Something along those lines maybe.
The bottom compartment would need two drain plugs unless it was filled with foam.
Design would be easier if rowing was not a major option.
If it were beamy and the bottom compartment could be filled with water then it would be something like a liferaft.
Weight could get away from you unless construction was tightly controlled.
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Old 17-02-2007, 16:52   #7
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build one of these
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Old 17-02-2007, 16:53   #8
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Old 30-12-2010, 16:10   #9
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I know its nearly 4 years since this went up.
If you rig a diaphram type bilge pump with the handle with a short extension positioned over the side and a bungy cord attached to keep the handle up, then attach a line with a buoy and a weight adjusted so the line is just taught when the boat is level, when a boat passes the wave rocks the dingy and the weight pulls the handle down and the buoy and bungy lift it up thereby pumping out the water, its a bit fiddley to set up and the end of the handle is liable to get bumped by other boats but if you use a biggish fender it protects the handle.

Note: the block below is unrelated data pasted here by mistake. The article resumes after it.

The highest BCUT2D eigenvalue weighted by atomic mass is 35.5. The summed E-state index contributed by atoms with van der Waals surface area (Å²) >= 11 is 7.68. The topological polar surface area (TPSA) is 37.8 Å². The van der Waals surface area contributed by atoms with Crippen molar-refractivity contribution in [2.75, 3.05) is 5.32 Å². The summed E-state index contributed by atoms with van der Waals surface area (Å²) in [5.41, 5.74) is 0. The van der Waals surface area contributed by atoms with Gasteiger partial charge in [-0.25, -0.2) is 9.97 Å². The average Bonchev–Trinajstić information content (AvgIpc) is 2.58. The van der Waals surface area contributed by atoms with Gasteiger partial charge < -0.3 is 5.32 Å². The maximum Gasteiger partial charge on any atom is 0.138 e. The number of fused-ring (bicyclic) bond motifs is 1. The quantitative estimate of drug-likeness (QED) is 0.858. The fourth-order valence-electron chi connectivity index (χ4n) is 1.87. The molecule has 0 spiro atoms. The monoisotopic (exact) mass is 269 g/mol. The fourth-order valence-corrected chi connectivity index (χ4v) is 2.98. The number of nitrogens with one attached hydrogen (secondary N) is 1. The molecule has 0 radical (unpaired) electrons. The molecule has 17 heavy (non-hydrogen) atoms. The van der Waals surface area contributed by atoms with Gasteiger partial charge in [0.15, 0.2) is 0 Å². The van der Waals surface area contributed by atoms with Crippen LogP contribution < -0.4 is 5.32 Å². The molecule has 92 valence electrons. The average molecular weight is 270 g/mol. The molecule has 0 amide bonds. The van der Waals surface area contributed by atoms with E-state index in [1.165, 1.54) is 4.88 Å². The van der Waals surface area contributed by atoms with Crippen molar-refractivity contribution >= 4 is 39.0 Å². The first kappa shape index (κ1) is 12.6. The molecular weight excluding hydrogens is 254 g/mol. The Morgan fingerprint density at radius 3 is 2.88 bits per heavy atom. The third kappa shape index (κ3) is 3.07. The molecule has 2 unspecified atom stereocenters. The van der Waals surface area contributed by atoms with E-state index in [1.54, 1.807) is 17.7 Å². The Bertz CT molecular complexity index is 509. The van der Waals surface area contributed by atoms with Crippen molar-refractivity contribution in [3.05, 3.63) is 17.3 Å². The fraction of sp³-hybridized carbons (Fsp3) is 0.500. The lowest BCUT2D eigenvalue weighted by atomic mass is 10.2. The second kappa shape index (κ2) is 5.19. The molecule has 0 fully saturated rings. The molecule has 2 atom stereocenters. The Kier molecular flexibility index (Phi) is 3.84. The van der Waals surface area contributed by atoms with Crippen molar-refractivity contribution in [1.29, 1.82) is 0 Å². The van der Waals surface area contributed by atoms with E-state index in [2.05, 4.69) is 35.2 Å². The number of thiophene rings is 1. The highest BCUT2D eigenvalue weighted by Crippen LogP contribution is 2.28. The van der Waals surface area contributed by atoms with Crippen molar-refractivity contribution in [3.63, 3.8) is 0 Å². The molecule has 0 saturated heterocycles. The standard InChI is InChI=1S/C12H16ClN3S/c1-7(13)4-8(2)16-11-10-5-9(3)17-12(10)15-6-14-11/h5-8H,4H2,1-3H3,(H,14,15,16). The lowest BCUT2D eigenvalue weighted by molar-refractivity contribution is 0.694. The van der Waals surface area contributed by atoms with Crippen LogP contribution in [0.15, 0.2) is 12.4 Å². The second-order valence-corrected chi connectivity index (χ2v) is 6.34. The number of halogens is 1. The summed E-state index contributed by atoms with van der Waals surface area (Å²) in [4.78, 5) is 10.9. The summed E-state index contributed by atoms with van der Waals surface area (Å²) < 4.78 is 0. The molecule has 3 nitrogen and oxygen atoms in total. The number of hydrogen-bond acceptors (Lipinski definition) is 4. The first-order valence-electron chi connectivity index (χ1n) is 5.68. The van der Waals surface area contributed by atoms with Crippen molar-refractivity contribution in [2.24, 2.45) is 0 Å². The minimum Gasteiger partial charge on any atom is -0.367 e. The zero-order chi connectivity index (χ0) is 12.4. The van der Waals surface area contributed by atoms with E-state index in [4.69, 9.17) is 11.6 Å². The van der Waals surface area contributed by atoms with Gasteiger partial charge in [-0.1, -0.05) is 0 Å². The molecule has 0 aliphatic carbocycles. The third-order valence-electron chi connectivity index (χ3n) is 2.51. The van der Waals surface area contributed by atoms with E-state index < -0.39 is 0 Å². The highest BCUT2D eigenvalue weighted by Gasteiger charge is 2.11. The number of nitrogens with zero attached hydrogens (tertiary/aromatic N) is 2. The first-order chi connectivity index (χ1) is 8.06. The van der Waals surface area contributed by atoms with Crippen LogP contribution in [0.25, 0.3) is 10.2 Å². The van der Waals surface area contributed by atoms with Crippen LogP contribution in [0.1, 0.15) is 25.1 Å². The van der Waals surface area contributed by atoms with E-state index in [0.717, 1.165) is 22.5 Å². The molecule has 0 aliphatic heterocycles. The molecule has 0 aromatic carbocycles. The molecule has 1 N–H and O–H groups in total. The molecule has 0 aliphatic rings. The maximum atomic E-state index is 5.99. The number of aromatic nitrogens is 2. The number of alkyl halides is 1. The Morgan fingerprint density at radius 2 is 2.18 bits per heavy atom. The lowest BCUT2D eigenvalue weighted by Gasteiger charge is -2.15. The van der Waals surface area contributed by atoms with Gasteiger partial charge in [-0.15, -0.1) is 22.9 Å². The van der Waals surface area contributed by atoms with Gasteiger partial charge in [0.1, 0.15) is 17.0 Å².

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Old 30-12-2010, 16:46   #10
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Dang. The question raised much hope but the collective wisdom delivered so little.

Raising the sole will make the dinghy into a surfboard; keeping out the rain will fail. The only way would be some sort of floating dock either in situ or built in to the dinghy. All too hard compared to a few minutes bailing in gumboots.

Seems that for some problems there simply are no useful solutions.
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Old 30-12-2010, 17:27   #11
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I wonder how small a boat this would work on, and how much wind and wave action is needed?


Drainman Mooring Line Motion Bilge Pump
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Old 30-12-2010, 17:59   #12
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We built our 9' plaining dink to self bail, until we stepped in. Then we had to quickly put in the plug.